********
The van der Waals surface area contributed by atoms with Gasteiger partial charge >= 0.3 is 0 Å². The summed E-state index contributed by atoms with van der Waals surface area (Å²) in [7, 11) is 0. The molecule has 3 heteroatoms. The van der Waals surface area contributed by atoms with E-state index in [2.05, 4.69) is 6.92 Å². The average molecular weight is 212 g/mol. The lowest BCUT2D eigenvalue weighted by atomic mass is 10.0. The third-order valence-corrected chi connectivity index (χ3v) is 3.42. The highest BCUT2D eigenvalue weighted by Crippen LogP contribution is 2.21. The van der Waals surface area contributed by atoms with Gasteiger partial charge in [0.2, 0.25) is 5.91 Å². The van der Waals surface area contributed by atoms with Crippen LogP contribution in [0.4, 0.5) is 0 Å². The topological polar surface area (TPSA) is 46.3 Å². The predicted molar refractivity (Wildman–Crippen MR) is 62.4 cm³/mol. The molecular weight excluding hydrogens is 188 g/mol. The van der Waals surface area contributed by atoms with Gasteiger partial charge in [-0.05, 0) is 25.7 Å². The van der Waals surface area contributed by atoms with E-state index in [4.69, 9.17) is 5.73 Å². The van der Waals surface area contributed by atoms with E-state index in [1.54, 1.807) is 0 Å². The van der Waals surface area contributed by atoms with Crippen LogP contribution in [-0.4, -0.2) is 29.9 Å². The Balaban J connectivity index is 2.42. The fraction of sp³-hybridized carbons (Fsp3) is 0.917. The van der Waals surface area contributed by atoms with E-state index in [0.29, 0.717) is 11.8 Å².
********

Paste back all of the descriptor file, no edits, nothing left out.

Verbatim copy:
The van der Waals surface area contributed by atoms with Gasteiger partial charge >= 0.3 is 0 Å². The summed E-state index contributed by atoms with van der Waals surface area (Å²) in [7, 11) is 0. The molecule has 3 heteroatoms. The van der Waals surface area contributed by atoms with E-state index in [2.05, 4.69) is 6.92 Å². The average molecular weight is 212 g/mol. The lowest BCUT2D eigenvalue weighted by atomic mass is 10.0. The third-order valence-corrected chi connectivity index (χ3v) is 3.42. The highest BCUT2D eigenvalue weighted by Crippen LogP contribution is 2.21. The van der Waals surface area contributed by atoms with Gasteiger partial charge in [0.2, 0.25) is 5.91 Å². The van der Waals surface area contributed by atoms with Crippen LogP contribution in [0.4, 0.5) is 0 Å². The topological polar surface area (TPSA) is 46.3 Å². The predicted molar refractivity (Wildman–Crippen MR) is 62.4 cm³/mol. The molecular weight excluding hydrogens is 188 g/mol. The van der Waals surface area contributed by atoms with Gasteiger partial charge in [-0.05, 0) is 25.7 Å². The van der Waals surface area contributed by atoms with E-state index in [4.69, 9.17) is 5.73 Å². The van der Waals surface area contributed by atoms with E-state index in [1.54, 1.807) is 0 Å². The van der Waals surface area contributed by atoms with Crippen LogP contribution in [-0.4, -0.2) is 29.9 Å². The Balaban J connectivity index is 2.42. The fraction of sp³-hybridized carbons (Fsp3) is 0.917. The van der Waals surface area contributed by atoms with E-state index in [0.29, 0.717) is 11.8 Å².